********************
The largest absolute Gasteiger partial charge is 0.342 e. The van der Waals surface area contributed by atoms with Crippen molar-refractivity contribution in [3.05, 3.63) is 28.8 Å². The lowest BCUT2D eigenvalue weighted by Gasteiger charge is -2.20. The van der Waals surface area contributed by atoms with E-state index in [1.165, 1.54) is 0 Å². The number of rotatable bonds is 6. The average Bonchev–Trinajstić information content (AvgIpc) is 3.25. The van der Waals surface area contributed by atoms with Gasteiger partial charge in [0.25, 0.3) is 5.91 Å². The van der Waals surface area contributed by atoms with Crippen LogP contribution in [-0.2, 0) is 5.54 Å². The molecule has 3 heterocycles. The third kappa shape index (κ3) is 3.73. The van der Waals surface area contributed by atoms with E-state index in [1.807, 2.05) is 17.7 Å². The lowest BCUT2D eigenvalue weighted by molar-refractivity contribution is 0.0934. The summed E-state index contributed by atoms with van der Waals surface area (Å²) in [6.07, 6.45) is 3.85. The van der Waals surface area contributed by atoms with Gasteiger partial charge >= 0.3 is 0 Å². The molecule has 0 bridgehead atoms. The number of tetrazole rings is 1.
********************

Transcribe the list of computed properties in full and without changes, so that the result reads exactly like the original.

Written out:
The largest absolute Gasteiger partial charge is 0.342 e. The van der Waals surface area contributed by atoms with Crippen molar-refractivity contribution in [3.05, 3.63) is 28.8 Å². The lowest BCUT2D eigenvalue weighted by Gasteiger charge is -2.20. The van der Waals surface area contributed by atoms with E-state index in [1.165, 1.54) is 0 Å². The number of rotatable bonds is 6. The average Bonchev–Trinajstić information content (AvgIpc) is 3.25. The van der Waals surface area contributed by atoms with Gasteiger partial charge in [0.25, 0.3) is 5.91 Å². The van der Waals surface area contributed by atoms with Crippen LogP contribution in [-0.2, 0) is 5.54 Å². The molecule has 3 heterocycles. The third kappa shape index (κ3) is 3.73. The van der Waals surface area contributed by atoms with E-state index in [1.807, 2.05) is 17.7 Å². The lowest BCUT2D eigenvalue weighted by molar-refractivity contribution is 0.0934. The summed E-state index contributed by atoms with van der Waals surface area (Å²) in [6.07, 6.45) is 3.85. The van der Waals surface area contributed by atoms with Gasteiger partial charge >= 0.3 is 0 Å². The molecule has 0 bridgehead atoms. The number of tetrazole rings is 1.